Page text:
Other mediums used hidden wires or collapsible rods to make things move. Some replaced blank slates during a séance with those pre-inscribed with a spirit message. Some darkened the lights so that they could produce fine muslin fabric concealed in their underwear to fake “full-form materialisation”. Each fraud brought ridicule on the weary researchers and eventually the American branch of the society was obliged to disband under the scorn of scientific opinion.
But William James had colleagues willing to carry on. The writer Henry Sidgwick, a respected classics don at Trinity, Cambridge, spent years tracking down spiritualist phenomena. So did his wife Nora, although she had a full-time job as principal of Newnham College. Frederick Myers and Edmund Gurney persisted through thick and thin, exhausting themselves and, in Gurney’s case, almost breaking up his family. There must be something there, they insisted. They recruited volunteers to compile a Census of Hallucinations. They sent in papers to the Metaphysical Society or lobbied international congresses. In vain.
They were sometimes ahead of their time. The church wanted nothing to do with spiritualism, which it saw as akin to devil-worship; the Darwinists believed any such research discredited the new rationalism which was attempting to establish its monopoly in science. But the researchers came up with terms and hypotheses such as telepathy or psychometry (the belief that a spiritual trace of an event could be left in a building or on an object) that do not provoke such ridicule nowadays. Modern psychology has discovered much about auto-suggestion, hypnosis, the subliminal and the subconscious that was unknown to the pre-Freudian world.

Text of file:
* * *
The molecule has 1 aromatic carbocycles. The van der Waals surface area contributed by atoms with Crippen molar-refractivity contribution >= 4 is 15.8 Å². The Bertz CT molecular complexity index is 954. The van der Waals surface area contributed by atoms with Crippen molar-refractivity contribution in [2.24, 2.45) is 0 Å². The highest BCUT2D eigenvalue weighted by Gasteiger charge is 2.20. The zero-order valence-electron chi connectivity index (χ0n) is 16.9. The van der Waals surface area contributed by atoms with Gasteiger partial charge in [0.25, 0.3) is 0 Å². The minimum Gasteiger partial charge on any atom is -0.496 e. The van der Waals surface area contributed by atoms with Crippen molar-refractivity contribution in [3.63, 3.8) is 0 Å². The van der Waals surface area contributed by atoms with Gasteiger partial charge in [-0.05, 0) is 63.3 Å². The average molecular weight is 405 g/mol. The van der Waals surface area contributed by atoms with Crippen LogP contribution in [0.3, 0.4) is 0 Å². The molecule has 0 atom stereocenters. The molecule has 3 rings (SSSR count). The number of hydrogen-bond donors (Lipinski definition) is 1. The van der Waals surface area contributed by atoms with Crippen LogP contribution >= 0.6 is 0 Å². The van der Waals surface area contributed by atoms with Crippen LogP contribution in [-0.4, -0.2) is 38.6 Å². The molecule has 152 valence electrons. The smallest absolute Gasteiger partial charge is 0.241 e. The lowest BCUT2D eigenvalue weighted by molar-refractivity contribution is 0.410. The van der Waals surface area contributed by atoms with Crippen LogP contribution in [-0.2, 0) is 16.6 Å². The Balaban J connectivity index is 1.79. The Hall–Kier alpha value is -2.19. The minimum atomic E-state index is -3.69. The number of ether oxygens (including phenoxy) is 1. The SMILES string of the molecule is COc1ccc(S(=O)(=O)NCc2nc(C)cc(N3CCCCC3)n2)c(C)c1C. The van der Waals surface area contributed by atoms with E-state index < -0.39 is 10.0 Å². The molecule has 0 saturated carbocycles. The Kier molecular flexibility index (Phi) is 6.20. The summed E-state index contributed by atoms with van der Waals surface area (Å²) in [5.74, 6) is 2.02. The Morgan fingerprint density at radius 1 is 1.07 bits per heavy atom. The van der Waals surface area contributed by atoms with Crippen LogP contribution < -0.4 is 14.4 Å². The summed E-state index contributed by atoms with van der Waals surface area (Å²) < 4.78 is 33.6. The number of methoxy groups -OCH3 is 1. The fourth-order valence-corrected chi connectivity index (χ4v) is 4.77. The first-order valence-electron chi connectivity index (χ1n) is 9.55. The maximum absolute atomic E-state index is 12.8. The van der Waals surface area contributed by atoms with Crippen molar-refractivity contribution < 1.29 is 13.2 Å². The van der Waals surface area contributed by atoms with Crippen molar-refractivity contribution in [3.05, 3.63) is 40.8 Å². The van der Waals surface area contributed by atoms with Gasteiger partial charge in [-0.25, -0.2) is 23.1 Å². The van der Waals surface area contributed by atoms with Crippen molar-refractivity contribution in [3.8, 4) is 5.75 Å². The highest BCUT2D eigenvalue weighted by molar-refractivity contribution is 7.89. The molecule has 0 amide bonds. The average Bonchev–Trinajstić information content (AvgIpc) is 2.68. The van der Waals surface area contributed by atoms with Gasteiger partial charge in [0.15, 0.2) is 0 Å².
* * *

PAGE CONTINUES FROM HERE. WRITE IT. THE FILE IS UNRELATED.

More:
Deborah Blum’s account, in Ghost Hunters, of their dogged investigations, their failures and their occasional stupidity is wonderfully entertaining – full of anecdotes, snatches of correspondence, weird detail and moving accounts of the disappointments and personal tragedies that overtook many of them. What gives her book edge and authority is her helpful depiction of the mental atmosphere of Victorian England – and America: societies caught between belief and disbelief, shaken by change and unable to reconcile new ideas with old doctrine. The psychical researchers saw their goal as bridging research and religion, to show that they were not incompatible and that one could even help explain the other.
Blum does not come down on either side. She does not attempt to explain the one medium whom no one was able to fault – the American Leonora Piper, who allowed herself to be put through excruciating tests but still demonstrated inexplicable evidence of telepathy, premonitions and communication from the deceased. The ghost-hunters never established a creditable science, but they have left a corpus of work that still fascinates today’s more sceptical age. Who will ever know what might lie on the other side?